On Sunday, it was reported that 9,000 U.S. flights had been canceled since the start of this
year. Add in 3,600 more cancellations on Monday via FlightAware.com, and we may be on the edge of record territory. Consider this: The 2010-2011 winter season was one of the most expensive ever in terms of cancellations, costing domestic airliners over $600 million. At that time, AirlineForecasts LLC estimated that each missed flight cost about $7,000 in "lost fare revenue plus fuel and labor savings."
By this estimate, airlines have already realized $88 million in cancellation-related losses in the first week of 2014. Bloomberg says carriers like United Continental (NASDAQ:UAL), JetBlue Airways (NASDAQ:JBLU), and Southwest Airlines (NYSE:LUV) are facing the brunt of the problems due to cancelled flights at Chicago's Midway and O'Hare airports.
Seasonal data from the Bureau of Transportation Statistics isn't available yet, but if cancellations maintain this pace, total losses could top $450 million in January alone.
Electricity providers are having issues too. In the past week, it's estimated that customers in at least 17 states have lost power at some point.
The combination of extreme cold and ice can cause tree branches to break power lines. According to the White House, this type of incident, in addition to other natural disasters, costs between $18 billion and $33 billion a year. The federal government projects these costs to "rise as climate change increases the frequency and intensity of...extreme weather events," so they're not going away any time soon.
In 2014, companies like Consolidated Edison, Duke Energy (NYSE: DUK) and EPCOR Utilities are just a few that have reported outages related to the cold weather.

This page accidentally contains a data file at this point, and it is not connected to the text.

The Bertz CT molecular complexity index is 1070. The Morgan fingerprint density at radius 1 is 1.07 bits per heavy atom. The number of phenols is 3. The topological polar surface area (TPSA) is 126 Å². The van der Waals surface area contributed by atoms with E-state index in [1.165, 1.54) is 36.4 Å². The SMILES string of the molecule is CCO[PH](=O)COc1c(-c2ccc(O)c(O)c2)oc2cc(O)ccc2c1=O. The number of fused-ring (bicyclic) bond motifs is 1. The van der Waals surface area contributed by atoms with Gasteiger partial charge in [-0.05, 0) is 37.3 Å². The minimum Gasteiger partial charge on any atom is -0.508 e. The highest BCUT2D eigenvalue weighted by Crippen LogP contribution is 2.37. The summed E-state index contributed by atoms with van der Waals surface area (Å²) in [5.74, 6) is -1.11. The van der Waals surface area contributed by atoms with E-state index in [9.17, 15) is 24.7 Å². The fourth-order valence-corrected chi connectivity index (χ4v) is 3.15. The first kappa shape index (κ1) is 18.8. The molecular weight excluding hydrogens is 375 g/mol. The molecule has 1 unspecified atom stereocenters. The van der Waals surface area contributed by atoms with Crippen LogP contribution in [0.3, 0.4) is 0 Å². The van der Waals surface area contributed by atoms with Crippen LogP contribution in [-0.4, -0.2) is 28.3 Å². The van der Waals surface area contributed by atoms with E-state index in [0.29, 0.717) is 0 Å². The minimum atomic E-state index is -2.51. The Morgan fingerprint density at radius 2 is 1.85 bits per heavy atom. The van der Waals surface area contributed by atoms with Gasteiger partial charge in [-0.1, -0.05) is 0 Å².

Meteorologists expect the weather system to leave the country by Friday, but there's no guarantee it won't return before winter is through. NOAA has said before that such events could become more common as the Arctic continues to warm, but more study is needed. It's quite possible that by causing sea ice to melt with greater regularity, rising temperatures in the North Pole can lead to a polar vortex that is more volatile. This is a sentiment shared by many leading scientists, and should be watched closely.
On the business front, places like auto repair companies, winter apparel providers, and natural gas utilities inherently benefit from colder weather, but others lose. This time, consumers will ultimately lose if natural gas inventories are depleted, and airliners are already feeling the pain. Don't forget about electricity providers, and it may be wise to buy a backup generator if you're worried about losing power.
Fool contributor Jake Mann has no position in any stocks mentioned. The Motley Fool has no position in any of the stocks mentioned. Try any of our Foolish newsletter services free for 30 days. We Fools may not all hold the same opinions, but we all believe that considering a diverse range of insights makes us better investors. The Motley Fool has a disclosure policy.